Politico is reporting that Democratic operatives have crafted a new "get tough, no empathy" approach to discussing comprehensive immigration reform, sounding more like Republicans if they want to pass the reforms. The new approach is the result of extensive polling by Democratic firms according to Politico.
There is a kind of stupidity that is unique to pollsters. I recall the brief 2004 campaign of Gen. Wesley Clark. His pollster told the staff that Democratic primary voters did not respond well to the military, and were more concerned about health care and domestic issues. The staff was instructed to stop referring to Clark as "General Clark." He was henceforth, "Wes." The change was reflected in campaign literature. While leafleting in a neighborhood of mostly veterans in Muskogee, Oklahoma, the pamphlets left on door handles or mailed to Democratic voters failed to mention that Gen. Clark was a four-star general whose previous job had been Supreme Allied Commander at NATO. Mind you, the only rationale for Clark’s candidacy was that as a military man who had opposed the Iraq War as a strategic blunder, he could garner the anti-war vote without appearing weak on defense. No one looked at Clark as a viable candidate because he did his own taxes and, consequently, had special insights to the tax code. Campaigns do not just need pollsters, they need narratives, and when the pollster argues for a way of talking that does not fit into any conceivable narrative, find a new pollster.
So, why should Democrats avoid aping Republicans on immigration reform? First, if you get close to the fire, you are gonna get burned. Latino voters have learned to listen to the words and inflections of candidates. They know when they are being thrown under the bus. They know that someone who refers to "undocumented workers" is being more truthful to the circumstance of their situation than someone who uses the phrase "illegal aliens." Second, we are never going to out-tough the GOP on this issue. They own the "get tough" approach and the Democratic response should be to show how utterly ineffectual the get tough approach has been.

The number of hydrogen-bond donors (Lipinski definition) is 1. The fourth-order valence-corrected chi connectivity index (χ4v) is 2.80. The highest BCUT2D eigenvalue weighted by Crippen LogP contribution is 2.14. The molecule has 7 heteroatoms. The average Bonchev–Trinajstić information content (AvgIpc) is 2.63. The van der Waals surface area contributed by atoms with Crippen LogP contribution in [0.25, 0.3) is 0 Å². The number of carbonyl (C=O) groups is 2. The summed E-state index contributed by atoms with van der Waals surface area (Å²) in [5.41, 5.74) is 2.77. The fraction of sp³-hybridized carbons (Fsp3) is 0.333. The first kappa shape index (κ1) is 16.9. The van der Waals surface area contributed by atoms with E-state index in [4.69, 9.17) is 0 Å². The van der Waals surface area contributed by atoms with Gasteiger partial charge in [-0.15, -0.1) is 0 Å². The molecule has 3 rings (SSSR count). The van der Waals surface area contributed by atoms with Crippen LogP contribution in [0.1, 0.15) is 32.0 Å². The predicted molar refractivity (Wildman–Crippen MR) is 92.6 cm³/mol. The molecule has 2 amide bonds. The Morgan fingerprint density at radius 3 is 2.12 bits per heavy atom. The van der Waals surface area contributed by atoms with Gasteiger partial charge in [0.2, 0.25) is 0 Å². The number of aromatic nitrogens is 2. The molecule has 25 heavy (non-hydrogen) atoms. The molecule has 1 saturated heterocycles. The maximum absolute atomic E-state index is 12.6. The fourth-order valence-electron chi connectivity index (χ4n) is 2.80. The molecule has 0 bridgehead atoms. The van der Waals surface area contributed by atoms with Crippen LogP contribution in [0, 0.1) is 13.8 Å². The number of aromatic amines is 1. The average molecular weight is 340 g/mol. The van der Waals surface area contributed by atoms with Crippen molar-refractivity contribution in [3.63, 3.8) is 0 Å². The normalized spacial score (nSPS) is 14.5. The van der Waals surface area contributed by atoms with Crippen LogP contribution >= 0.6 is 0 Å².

Most importantly, there is a better way to get immigration reform through the Congress and that is to focus, and continue to focus on the way current immigration law separates families and breaks apart communities. There are human stories about how current immigration laws destroy communities and families, the kind of stories that do not only make it on to the news but on to the soft news, those fuzzy 4 p.m. and 7 p.m. time slots that focus on human interest stories, time slots that aim at swing-voting, older women and stay-at-home Moms.
There is a religious aspect, and religious language, that further dramatizes an alternative approach: Just the other day a group of conservative evangelical pastors, including the president of the National Association of Evangelicals and a rep from the Southern Baptist Convention, came to Washington and held a conference call to discuss the need for comprehensive immigration reform. The effort was coordinated by the group Faith in Public Life which is increasingly making its presence felt in the power corridors of Wasington. One of the lessons you learn in Political Strategy 101 is that anytime an issue divides the other guy’s party, you seize it. Immigration reform splits both the evangelical Christian and the Chamber of Commerce wing of the GOP from the nativist Tom Tancredo wing. It does not so divide the Democrats: There are, at a maximum, maybe twenty-five House Democrats that might need to vote against the bill.
Finally, as I argued two weeks ago at NCR, the proper way to up the ante on immigration reform is not to start talking like Republicans but to send up to Capitol Hill the exact same proposal that President Bush sent up in 2006. Do not tweak the language or amend anything. Send the exact same proposal. Now, many Republicans didn’t like Bush’s proposal and they killed it, but some of them signed on and let them explain now why they would oppose it if they didn’t then?
Pollsters have way too much authority in contemporary political campaigns and it is stunning to me that candidates, that is the principals, continue to cede such authority to staff. Letting Mark Penn run the show surely did not do much for Hillary Clinton just as Gen., excuse me, Wes Clark’s pollster did not help him win the nomination in 2004. A good narrative will always trump anything you can get a focus group to tell you and, on immigration reform, the Democrats have a great narrative: It is the right thing to do. It is the American thing to do. It is the Christian thing to do.